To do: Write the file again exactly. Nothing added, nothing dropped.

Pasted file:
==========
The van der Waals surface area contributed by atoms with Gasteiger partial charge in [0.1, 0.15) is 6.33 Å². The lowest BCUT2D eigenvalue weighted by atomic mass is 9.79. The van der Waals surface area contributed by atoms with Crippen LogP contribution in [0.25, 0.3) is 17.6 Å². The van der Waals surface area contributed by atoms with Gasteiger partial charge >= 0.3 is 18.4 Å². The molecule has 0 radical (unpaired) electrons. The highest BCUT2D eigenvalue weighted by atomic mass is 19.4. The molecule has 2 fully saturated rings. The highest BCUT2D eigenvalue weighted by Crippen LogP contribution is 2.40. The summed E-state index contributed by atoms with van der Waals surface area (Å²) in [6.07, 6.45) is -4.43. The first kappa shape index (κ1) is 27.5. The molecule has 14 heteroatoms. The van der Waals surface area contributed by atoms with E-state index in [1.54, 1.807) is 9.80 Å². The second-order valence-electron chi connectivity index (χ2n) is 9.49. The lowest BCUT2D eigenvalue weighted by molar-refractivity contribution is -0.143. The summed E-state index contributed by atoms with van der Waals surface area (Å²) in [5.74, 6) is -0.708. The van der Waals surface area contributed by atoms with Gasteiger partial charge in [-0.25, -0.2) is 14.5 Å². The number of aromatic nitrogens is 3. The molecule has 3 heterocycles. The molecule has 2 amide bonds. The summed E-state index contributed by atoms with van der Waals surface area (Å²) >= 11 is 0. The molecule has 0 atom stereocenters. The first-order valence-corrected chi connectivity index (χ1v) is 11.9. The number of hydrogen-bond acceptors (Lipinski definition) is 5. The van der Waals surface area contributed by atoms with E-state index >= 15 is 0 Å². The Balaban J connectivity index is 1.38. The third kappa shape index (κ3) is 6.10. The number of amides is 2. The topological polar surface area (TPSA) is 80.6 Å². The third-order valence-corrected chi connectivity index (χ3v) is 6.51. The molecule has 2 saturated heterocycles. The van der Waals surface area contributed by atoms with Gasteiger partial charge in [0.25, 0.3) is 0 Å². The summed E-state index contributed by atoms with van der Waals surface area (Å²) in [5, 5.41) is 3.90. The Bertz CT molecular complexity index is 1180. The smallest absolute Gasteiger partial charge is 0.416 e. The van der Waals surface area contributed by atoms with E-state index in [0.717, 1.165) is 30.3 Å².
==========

The van der Waals surface area contributed by atoms with Gasteiger partial charge in [0.1, 0.15) is 6.33 Å². The lowest BCUT2D eigenvalue weighted by atomic mass is 9.79. The van der Waals surface area contributed by atoms with Crippen LogP contribution in [0.25, 0.3) is 17.6 Å². The van der Waals surface area contributed by atoms with Gasteiger partial charge >= 0.3 is 18.4 Å². The molecule has 0 radical (unpaired) electrons. The highest BCUT2D eigenvalue weighted by atomic mass is 19.4. The molecule has 2 fully saturated rings. The highest BCUT2D eigenvalue weighted by Crippen LogP contribution is 2.40. The summed E-state index contributed by atoms with van der Waals surface area (Å²) in [6.07, 6.45) is -4.43. The first kappa shape index (κ1) is 27.5. The molecule has 14 heteroatoms. The van der Waals surface area contributed by atoms with E-state index in [1.54, 1.807) is 9.80 Å². The second-order valence-electron chi connectivity index (χ2n) is 9.49. The lowest BCUT2D eigenvalue weighted by molar-refractivity contribution is -0.143. The summed E-state index contributed by atoms with van der Waals surface area (Å²) in [5.74, 6) is -0.708. The van der Waals surface area contributed by atoms with Gasteiger partial charge in [-0.25, -0.2) is 14.5 Å². The number of aromatic nitrogens is 3. The molecule has 3 heterocycles. The molecule has 2 amide bonds. The summed E-state index contributed by atoms with van der Waals surface area (Å²) >= 11 is 0. The molecule has 0 atom stereocenters. The first-order valence-corrected chi connectivity index (χ1v) is 11.9. The number of hydrogen-bond acceptors (Lipinski definition) is 5. The van der Waals surface area contributed by atoms with E-state index >= 15 is 0 Å². The Balaban J connectivity index is 1.38. The third kappa shape index (κ3) is 6.10. The number of amides is 2. The topological polar surface area (TPSA) is 80.6 Å². The third-order valence-corrected chi connectivity index (χ3v) is 6.51. The molecule has 2 saturated heterocycles. The van der Waals surface area contributed by atoms with Gasteiger partial charge in [0.25, 0.3) is 0 Å². The summed E-state index contributed by atoms with van der Waals surface area (Å²) in [5, 5.41) is 3.90. The Bertz CT molecular complexity index is 1180. The smallest absolute Gasteiger partial charge is 0.416 e. The van der Waals surface area contributed by atoms with E-state index in [0.717, 1.165) is 30.3 Å².